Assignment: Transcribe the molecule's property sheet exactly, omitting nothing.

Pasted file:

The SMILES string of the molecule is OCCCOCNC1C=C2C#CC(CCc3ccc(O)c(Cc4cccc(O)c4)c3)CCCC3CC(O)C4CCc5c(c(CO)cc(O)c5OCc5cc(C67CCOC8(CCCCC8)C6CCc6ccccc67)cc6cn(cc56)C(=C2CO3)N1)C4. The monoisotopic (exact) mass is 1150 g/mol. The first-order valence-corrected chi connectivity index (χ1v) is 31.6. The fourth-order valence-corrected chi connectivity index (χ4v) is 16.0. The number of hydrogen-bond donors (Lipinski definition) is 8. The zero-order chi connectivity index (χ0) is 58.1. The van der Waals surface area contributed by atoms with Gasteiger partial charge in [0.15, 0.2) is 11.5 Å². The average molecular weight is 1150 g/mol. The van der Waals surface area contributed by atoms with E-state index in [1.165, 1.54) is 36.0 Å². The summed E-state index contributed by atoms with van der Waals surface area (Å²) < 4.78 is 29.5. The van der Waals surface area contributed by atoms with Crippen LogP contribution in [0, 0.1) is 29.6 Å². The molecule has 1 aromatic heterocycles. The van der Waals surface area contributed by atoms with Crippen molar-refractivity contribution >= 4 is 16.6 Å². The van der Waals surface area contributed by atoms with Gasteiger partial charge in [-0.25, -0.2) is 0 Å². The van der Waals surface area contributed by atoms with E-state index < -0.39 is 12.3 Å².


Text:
The SMILES string of the molecule is OCCCOCNC1C=C2C#CC(CCc3ccc(O)c(Cc4cccc(O)c4)c3)CCCC3CC(O)C4CCc5c(c(CO)cc(O)c5OCc5cc(C67CCOC8(CCCCC8)C6CCc6ccccc67)cc6cn(cc56)C(=C2CO3)N1)C4. The monoisotopic (exact) mass is 1150 g/mol. The first-order valence-corrected chi connectivity index (χ1v) is 31.6. The fourth-order valence-corrected chi connectivity index (χ4v) is 16.0. The number of hydrogen-bond donors (Lipinski definition) is 8. The zero-order chi connectivity index (χ0) is 58.1. The van der Waals surface area contributed by atoms with Gasteiger partial charge in [0.15, 0.2) is 11.5 Å². The average molecular weight is 1150 g/mol. The van der Waals surface area contributed by atoms with E-state index in [1.165, 1.54) is 36.0 Å². The summed E-state index contributed by atoms with van der Waals surface area (Å²) < 4.78 is 29.5. The van der Waals surface area contributed by atoms with Crippen LogP contribution in [0, 0.1) is 29.6 Å². The molecule has 1 aromatic heterocycles. The van der Waals surface area contributed by atoms with Crippen molar-refractivity contribution >= 4 is 16.6 Å². The van der Waals surface area contributed by atoms with Gasteiger partial charge in [-0.25, -0.2) is 0 Å². The van der Waals surface area contributed by atoms with E-state index < -0.39 is 12.3 Å².